DARPA’s TRAnsformative DESign (TRADES) program, which began in 2017, set out to develop foundational design tools needed to explore the vast space opened by new materials and additive manufacturing processes commonly called 3D printing. The program recently concluded having successfully developed new mathematics and computational techniques, including artificial intelligence and machine learning, that will allow future designers to create previously unimaginable shapes and structures of interest to defense and commercial manufacturing.
Manufacturing technology breakthroughs in recent years, such as 3D printing, have allowed precise material placement, new material behaviors, and complex shaping of parts and structures. Design tools, however, have not kept up with complexity of the design space resulting from these advances.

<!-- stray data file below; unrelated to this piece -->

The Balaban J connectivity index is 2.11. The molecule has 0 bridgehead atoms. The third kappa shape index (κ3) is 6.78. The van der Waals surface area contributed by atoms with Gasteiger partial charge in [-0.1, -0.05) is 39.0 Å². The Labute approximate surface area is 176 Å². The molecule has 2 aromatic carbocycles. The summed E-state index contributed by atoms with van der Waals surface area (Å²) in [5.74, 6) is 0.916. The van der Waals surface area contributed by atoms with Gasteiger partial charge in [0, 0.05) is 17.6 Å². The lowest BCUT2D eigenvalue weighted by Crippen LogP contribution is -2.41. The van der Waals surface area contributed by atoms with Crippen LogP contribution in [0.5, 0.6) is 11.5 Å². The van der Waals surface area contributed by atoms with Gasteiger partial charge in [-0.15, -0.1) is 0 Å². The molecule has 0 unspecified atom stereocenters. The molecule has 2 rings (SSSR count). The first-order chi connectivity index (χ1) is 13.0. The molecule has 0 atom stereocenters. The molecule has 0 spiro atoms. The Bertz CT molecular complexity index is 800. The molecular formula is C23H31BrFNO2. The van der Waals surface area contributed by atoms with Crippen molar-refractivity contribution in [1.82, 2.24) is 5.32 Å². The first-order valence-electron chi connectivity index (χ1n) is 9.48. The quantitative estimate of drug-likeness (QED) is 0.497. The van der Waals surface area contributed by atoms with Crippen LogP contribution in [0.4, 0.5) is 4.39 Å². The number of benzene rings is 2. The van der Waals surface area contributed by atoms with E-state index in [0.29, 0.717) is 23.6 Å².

“In the past four years, TRADES has explored new ideas from mathematics and computer science that have allowed us to now represent things – like parts and components – that are a million times more complex than current state-of-the-art systems can represent,” said Jan Vandenbrande, program manager in DARPA’s Defense Sciences Office. “We can now describe both shape and material in a coordinated way across multiple physics to allow intricate designs and to understand properties at every point on the produced part. The aim is to be able to mimic integrated hierarchical structures found in nature, where different sized structures respond to different types of physics.”